Garlic mustard (Alliaria petiolata) as the name suggests, a delicious allium to add to your pesto (or salad or soup!) This plant is extremely abundant up and down the east coast and inwards - it has a compound that stunts the growth of nearby plants and spreads rapidly in the herbaceous layer of forests and field edges. And it is delicious in its pre flowering and early flowering stage. There is a lot of hype around harvesting and cooking with Ramps, a native plant that can take 7 years to reach reproductive maturity. Why not harvest Garlic Mustard instead and do your local forest a favor? Get a positive ID and go ahead and harvest to your hearts delight!
Violet leaf (Viola spp.) So many species of violets - who is turning up in your garden? Newcomb’s Wildflower Guide is helpful in figuring out which species you are looking at. Violet leaves are edible, moistening, and delicious. The flowers are edible, tasty, and look lovely as a garnish on top of your pesto or salad.
Those are just a few! Read Fruition Seeds post here to discover even more wild greens to add to your pesto.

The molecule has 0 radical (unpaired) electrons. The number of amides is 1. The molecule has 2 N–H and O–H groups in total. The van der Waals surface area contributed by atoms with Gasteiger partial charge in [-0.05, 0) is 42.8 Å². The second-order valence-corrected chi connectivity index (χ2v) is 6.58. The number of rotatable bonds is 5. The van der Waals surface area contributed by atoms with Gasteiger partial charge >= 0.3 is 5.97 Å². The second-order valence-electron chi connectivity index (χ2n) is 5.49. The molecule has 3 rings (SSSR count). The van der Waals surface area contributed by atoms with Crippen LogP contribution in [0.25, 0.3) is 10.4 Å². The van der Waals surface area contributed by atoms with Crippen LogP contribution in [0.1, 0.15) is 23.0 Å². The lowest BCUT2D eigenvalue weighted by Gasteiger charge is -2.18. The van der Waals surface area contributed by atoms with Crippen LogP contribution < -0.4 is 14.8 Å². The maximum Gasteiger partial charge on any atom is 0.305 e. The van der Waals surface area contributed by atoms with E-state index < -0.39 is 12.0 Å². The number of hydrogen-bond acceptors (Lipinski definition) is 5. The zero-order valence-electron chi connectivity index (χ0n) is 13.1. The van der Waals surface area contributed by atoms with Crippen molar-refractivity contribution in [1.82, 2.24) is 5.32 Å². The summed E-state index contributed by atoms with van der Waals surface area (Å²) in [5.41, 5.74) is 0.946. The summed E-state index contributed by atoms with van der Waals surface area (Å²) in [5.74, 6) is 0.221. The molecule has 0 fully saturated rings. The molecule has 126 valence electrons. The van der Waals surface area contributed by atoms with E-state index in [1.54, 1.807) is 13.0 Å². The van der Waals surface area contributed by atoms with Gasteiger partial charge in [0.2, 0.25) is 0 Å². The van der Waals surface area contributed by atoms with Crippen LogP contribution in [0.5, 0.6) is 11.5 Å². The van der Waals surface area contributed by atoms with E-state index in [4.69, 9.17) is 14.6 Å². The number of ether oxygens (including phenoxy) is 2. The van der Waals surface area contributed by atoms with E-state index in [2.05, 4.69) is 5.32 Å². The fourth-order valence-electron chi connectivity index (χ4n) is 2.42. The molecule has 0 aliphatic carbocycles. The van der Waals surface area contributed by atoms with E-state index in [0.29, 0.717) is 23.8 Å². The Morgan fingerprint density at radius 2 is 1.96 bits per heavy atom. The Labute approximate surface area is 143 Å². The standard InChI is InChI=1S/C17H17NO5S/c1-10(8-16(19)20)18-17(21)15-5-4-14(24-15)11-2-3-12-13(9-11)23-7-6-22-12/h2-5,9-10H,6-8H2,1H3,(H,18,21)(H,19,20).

By the way, wild greens pesto is nothing new! These foods and medicines have long been collected and made into meals by native and immigrant communities living on these lands. Perhaps your ancestors were picking Nettles and Violets and making a delicious side dish with them too. I love to remember that my grandparents in Ireland occasionally foraged mushrooms and plants to add to their meals.
- A quarter pound of fresh Nettle tips. I like to use the top 4-6 inches of the plant so that it grows back readily and so that I don’t have the separate the leaves from the stem, which is tougher lower down in the plant. If you are working with tougher stems, simply remove the leaves from the stems with your garden gloves, which by the way, I wear for the entire harvest for protect my hands from stings.